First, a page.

It was then, and then I saw Darl and he knew. He said he knew without the words like he told me that ma is going to die without words, and I knew he knew because if he had said he knew with the words I would not have believed that he had been there and saw us. But he said he did know and I said “Are you going to tell pa are you going to kill him?” without the words I said it and he said “Why?” without the words.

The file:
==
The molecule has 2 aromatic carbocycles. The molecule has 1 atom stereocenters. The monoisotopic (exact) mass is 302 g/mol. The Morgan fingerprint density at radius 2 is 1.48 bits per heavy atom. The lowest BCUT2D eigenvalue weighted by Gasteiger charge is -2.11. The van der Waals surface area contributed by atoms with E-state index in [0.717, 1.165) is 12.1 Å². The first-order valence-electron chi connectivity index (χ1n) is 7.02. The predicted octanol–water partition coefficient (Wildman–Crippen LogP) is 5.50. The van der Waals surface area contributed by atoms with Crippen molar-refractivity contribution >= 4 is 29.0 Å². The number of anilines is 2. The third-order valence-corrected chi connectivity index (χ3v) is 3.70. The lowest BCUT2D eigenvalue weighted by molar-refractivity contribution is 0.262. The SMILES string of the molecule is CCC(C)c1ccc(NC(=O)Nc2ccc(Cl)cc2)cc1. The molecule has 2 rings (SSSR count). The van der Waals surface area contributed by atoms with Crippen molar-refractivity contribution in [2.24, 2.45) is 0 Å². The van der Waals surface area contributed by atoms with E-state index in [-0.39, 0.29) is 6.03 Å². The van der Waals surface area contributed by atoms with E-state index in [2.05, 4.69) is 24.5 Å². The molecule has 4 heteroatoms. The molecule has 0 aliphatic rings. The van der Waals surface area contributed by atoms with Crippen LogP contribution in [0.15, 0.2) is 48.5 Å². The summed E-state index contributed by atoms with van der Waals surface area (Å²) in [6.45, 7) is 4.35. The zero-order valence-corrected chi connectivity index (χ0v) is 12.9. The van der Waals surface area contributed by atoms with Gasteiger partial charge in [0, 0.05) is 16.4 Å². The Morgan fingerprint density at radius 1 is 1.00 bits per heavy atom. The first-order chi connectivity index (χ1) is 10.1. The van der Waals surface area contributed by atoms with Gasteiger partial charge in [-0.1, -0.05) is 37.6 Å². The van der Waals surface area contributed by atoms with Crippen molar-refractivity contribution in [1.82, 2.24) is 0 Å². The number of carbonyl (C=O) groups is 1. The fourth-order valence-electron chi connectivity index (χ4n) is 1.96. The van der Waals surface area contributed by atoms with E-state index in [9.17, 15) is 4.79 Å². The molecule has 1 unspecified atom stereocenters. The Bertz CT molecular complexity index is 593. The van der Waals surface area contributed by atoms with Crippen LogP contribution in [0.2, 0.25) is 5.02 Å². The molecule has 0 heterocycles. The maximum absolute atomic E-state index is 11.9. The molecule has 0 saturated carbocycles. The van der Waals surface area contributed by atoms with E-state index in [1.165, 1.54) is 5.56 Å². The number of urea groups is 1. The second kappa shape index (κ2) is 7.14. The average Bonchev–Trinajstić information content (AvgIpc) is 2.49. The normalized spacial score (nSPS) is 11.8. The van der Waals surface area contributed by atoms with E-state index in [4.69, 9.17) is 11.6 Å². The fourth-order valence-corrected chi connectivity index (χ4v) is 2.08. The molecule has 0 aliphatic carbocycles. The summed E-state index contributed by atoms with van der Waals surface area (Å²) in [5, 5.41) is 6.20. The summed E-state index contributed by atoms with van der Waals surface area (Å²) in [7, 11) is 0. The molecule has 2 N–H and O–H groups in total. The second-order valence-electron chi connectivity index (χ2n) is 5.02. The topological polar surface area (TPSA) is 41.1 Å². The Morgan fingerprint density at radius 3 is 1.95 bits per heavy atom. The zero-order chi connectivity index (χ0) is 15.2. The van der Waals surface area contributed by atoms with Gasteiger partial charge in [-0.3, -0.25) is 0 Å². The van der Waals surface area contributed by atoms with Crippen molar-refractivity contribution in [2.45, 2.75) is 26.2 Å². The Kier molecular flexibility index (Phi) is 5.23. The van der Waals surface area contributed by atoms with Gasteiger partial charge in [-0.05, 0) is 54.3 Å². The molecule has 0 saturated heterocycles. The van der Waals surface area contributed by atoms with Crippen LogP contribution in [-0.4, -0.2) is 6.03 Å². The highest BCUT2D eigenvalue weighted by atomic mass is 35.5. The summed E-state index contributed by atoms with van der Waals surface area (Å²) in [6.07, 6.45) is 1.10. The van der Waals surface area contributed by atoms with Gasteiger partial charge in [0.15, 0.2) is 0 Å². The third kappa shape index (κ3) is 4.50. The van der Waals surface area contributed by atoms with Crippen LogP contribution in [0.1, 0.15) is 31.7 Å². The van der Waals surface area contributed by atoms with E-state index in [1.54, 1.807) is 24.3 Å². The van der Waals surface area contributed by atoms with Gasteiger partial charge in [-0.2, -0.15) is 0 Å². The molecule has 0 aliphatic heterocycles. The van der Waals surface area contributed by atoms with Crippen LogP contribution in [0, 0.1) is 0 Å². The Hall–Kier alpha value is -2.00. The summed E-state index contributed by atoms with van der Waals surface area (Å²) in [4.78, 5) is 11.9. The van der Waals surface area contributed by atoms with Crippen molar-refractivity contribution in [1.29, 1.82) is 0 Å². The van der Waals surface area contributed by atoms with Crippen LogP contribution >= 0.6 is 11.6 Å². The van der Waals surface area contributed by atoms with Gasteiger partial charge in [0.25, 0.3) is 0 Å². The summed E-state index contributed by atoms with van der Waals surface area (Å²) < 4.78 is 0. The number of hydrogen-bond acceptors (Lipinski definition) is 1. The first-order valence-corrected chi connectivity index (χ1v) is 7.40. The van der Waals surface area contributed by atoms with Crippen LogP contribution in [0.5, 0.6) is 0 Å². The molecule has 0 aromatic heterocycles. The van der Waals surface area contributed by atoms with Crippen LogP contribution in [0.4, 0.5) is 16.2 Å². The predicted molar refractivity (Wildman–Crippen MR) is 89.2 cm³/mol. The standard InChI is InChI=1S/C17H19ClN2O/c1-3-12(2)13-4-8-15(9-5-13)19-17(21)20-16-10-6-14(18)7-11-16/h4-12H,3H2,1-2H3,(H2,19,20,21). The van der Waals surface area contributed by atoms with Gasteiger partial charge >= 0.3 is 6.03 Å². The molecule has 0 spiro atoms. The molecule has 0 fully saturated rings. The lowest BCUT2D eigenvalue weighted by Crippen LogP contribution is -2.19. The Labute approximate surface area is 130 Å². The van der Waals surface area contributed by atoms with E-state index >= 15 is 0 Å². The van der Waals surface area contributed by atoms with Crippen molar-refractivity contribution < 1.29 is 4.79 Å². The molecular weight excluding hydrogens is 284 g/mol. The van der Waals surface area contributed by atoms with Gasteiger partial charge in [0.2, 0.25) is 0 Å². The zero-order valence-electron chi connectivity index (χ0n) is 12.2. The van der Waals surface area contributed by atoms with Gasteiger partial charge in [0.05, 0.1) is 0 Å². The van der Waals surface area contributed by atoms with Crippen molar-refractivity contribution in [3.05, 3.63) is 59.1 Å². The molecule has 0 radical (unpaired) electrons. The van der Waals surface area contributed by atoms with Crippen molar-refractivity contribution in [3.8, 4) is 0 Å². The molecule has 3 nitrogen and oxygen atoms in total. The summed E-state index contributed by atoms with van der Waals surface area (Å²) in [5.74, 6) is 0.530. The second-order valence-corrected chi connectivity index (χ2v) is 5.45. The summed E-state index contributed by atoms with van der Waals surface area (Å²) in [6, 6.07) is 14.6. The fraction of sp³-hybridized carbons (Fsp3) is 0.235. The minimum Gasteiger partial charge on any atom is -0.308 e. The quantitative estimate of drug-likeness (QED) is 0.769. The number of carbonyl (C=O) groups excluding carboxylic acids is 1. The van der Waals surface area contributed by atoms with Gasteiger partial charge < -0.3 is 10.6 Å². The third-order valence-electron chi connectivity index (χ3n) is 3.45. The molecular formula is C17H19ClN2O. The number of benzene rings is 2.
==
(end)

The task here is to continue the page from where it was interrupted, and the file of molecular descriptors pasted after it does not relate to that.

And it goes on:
William Faulkner, As I Lay Dying (New York: Random House, 1964), 26.
Notes: ironic how Dewey Dell uses so many words to describe an exchange of no words; run-on sentence structure – emphasis of thoughts without spoken words?; saying one knows something vs. actually knowing something